(4) Ability and commitment to use grant funds to enhance 
         security at the memorial.
           (5) Ability to use grant funds to increase the numbers of 
         economically disadvantaged visitors to the memorial and 
         surrounding areas.
           (d) Summaries.--Not later than 30 days after the end of 
         each fiscal year in which an eligible entity obligates or 
         expends any part of a grant under this section, the eligible 
         entity shall prepare and submit to the Secretary and Congress 
         a summary that--
           (1) specifies the amount of grant funds obligated or 
         expended in the preceding fiscal year;
           (2) specifies the purpose for which the funds were 
         obligated or expended; and
           (3) includes any other information the Secretary may 
         require to more effectively administer the grant program.
           (e) Sunset.--The authority to award grants under this 
         section shall expire on the date that is 7 years after the 
         date of the enactment of this Act.
      The SPEAKER pro tempore (Mr. Pittenger). Pursuant to the rule, the 
    gentleman from New Jersey (Mr. MacArthur) and the gentleman from 
    Arizona (Mr. Grijalva) each will control 20 minutes.
      The Chair recognizes the gentleman from New Jersey.
                                 General Leave
      Mr. MacARTHUR. Mr. Speaker, I ask unanimous consent that all Members 
    may have 5 legislative days to revise and extend their remarks and to 
    include extraneous material on the bill under consideration.
      The SPEAKER pro tempore. Is there objection to the request of the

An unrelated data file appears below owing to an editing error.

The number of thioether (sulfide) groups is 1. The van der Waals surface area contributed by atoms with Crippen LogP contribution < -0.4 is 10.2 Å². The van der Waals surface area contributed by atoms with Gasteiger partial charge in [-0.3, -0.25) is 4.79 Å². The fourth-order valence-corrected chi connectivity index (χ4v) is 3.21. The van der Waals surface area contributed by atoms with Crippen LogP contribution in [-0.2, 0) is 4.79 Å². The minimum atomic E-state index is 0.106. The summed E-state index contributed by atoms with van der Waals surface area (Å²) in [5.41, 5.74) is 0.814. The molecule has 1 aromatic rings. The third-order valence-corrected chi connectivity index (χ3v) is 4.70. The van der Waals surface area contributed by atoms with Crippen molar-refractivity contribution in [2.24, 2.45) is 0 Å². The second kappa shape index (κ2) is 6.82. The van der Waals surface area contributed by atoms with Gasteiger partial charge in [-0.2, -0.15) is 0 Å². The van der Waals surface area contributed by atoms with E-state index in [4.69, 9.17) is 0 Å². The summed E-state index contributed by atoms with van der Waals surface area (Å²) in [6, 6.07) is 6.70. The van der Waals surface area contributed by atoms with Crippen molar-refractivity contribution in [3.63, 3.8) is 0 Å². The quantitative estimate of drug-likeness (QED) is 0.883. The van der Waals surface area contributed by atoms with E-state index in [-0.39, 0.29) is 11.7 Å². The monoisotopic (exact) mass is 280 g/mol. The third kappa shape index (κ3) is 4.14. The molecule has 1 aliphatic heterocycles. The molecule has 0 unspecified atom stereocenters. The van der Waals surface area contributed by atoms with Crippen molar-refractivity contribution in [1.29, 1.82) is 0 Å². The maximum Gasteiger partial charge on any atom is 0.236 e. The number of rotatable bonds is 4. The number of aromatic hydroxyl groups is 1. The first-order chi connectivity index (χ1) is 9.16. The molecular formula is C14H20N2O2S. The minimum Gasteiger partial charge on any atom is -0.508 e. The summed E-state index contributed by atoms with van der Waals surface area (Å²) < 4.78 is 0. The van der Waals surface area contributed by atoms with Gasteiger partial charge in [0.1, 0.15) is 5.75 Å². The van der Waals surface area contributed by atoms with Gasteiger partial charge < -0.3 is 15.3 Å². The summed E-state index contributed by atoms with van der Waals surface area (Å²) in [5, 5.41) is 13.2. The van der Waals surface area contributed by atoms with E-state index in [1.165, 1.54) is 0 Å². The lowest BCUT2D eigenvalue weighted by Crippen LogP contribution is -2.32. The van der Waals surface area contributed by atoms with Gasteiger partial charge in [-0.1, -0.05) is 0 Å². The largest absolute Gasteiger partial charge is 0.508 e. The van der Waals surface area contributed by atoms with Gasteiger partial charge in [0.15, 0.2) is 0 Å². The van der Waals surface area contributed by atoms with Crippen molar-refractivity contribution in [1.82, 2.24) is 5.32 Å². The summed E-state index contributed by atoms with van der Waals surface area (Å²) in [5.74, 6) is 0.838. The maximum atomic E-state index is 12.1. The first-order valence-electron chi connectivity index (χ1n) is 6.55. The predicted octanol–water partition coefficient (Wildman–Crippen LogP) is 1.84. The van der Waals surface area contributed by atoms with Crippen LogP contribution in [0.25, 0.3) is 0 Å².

gentleman from New Jersey?
      There was no objection.
      Mr. MacARTHUR. Mr. Speaker, I yield myself such time as I may 
      Mr. Speaker, I was working in New York City in the fall of 2001 when 
    terrorists tore a hole in our skyline and nearly 3,000 Americans lost 
    their lives. Like many others, I lost people that I knew. For many, 
    they lost their dearest loved ones--their soulmate, mother, father, 
    brother, sister, children, child, friend.
      All of us were moved by stories of heroism that followed that event--
    hundreds of firefighters and police and other first responders who gave 
    their own lives to save others.
      In the months that followed, I remember coming around that site every 
    morning as I went to work because I couldn't take the tunnel anymore. 
    It was closed. I would take the ferry from New York to New Jersey. We 
    would come around the tip of Manhattan. Every morning as we passed the 
    World Trade Center site, a hush would fall on that ferry boat, and 
    people would ponder what happened there. That went on as autumn turned 
    into winter and winter turned into spring, month after month, as we 
    watched the seemingly endless restoration of that tragic site.
      Mr. Speaker, on September 11, 2011--10 years later--the National 
    September 11 Memorial opened. It was erected to remember those who 
    fell, to recognize the endurance of the survivors, to honor the bravery 
    of those who risked their lives, and often lost their lives, to save 
    others, and, above all, to remember the power of our free Nation to 
    overcome evil with good. It stands as a reminder to every generation 
    that we must never forget and we must never falter.
      Mr. Speaker, private citizens with deep concern erected that 
    memorial. I applaud them for their good work. But now it is our part to 
    preserve and protect this hallowed ground and to answer this national 
    tragedy with national support. The National 9/11 Memorial at the World 
    Trade Center Act recognizes this site as a national memorial. It 
    provides for funding for security and operations.
      I want to thank the many who have endorsed this bill. Eighty-two